381. Functional Families

Everything’s relative. But having heard gruesome stories about what has been happening in some families, I think, in retrospect, that my family has been relatively functional. I think many families have been. It’s traditional, in my crowd, to blame one’s parents for one’s problems, but I’ve heard stories that
make me grateful to my parents for only yelling at me or spanking me now and then. Not that I approve of yelling and spanking, but I’ve heard stories of much worse. And I never spanked my children, and I tried not to yell at them, so if there was a negative pattern, I tried to break it, and was somewhat successful.
It bothers me when politicians talk about families as if they consider families a top priority, and their opponents don’t. I’d rather take it on faith that most of us consider families a top priority. We disagree about what that means. Should it be illegal to hit children? When does life begin? Should parents of school-aged children be required to seek employment? Any of these topics and more could spark lively and maybe heated debate, but I don’t think they separate those who care about families from those who don’t.
A functional family does not have to look like Ozzie and Harriet. (By the way, if I remember correctly, they had school-aged children and did not seek employment. They were always home, weren’t they?) I think a family can be functional even if it has serious problems. It depends on what the problems are, whether they’re recognized, and whether solutions are being sought. I liked Ron Howard’s movie “Parenthood,” which depicted a family full of real problems, but gave me a feeling that solutions were going to emerge. Ozzie probably would have been totally bewildered by that family.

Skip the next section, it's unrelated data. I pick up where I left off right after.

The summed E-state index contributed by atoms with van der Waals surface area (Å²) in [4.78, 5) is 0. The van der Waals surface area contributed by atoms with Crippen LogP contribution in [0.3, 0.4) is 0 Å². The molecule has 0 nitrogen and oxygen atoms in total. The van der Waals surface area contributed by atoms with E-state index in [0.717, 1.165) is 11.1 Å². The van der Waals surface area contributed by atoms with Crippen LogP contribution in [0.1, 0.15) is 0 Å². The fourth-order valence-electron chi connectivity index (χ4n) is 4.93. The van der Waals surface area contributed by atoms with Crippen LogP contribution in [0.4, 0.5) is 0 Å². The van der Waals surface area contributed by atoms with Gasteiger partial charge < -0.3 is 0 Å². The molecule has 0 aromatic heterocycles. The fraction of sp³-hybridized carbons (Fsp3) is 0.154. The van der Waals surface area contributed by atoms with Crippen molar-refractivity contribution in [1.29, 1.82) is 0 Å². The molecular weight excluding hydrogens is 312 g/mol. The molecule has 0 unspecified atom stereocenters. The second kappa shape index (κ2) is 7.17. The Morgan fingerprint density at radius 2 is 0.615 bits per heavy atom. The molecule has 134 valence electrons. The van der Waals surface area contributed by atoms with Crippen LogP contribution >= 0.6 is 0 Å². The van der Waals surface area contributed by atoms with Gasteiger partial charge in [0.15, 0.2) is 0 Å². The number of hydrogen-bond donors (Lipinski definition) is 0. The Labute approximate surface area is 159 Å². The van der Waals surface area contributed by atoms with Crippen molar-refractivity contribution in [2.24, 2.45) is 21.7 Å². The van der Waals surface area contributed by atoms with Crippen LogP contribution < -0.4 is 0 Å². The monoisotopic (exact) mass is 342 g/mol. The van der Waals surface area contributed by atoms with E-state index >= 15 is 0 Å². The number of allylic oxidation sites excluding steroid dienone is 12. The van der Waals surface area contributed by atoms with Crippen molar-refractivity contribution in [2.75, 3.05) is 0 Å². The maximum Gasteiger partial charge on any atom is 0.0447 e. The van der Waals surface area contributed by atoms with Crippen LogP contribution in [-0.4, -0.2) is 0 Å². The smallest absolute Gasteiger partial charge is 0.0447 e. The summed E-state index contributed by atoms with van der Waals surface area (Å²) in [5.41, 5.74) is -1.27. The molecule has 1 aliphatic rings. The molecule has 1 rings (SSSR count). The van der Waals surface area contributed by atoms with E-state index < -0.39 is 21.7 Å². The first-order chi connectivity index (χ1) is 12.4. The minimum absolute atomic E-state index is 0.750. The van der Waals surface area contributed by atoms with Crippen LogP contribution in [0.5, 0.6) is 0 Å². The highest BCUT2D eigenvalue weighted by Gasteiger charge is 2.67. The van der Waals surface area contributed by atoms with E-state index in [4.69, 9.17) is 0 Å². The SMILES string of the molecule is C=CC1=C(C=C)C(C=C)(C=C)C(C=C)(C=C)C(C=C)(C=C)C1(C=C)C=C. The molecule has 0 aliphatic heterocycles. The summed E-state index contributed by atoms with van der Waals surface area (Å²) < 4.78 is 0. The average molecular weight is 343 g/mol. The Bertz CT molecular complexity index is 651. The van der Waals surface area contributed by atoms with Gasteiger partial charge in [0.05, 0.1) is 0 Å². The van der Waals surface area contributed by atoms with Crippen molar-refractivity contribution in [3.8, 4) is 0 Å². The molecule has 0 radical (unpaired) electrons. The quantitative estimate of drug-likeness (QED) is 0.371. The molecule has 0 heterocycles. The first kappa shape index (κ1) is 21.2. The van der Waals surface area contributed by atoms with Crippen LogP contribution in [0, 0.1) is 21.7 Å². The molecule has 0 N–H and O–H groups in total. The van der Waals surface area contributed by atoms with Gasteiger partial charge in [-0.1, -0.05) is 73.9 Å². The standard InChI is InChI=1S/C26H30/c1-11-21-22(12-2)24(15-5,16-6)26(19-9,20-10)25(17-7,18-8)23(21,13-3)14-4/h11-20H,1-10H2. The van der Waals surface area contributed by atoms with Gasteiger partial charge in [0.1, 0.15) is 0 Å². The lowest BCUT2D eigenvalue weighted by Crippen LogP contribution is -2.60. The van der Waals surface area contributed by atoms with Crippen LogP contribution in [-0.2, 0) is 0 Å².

By my standard, there are some families that have been unfairly labelled “dysfunctional.” But there are still plenty that deserve the label. I don’t ultimately blame parents who abuse their children; they aren’t in control of what they do. Their lives have turned them into people who abuse children. But I blame them enough to believe that their children should be protected from them. I don’t know what form that protection should take, but it should be there.
Coming from a family I consider functional, I am not intimately acquainted with the subject of dysfunctional families. And so far, as a teacher, I don’t think I’ve encountered many abused children. If I’m right, there are many more functional families than talk shows would make you think. Maybe TV ratings wouldn’t be as high if people got on TV to tell us about their children’s soccer games or school plays. Too bad. But soccer games and school plays do happen.

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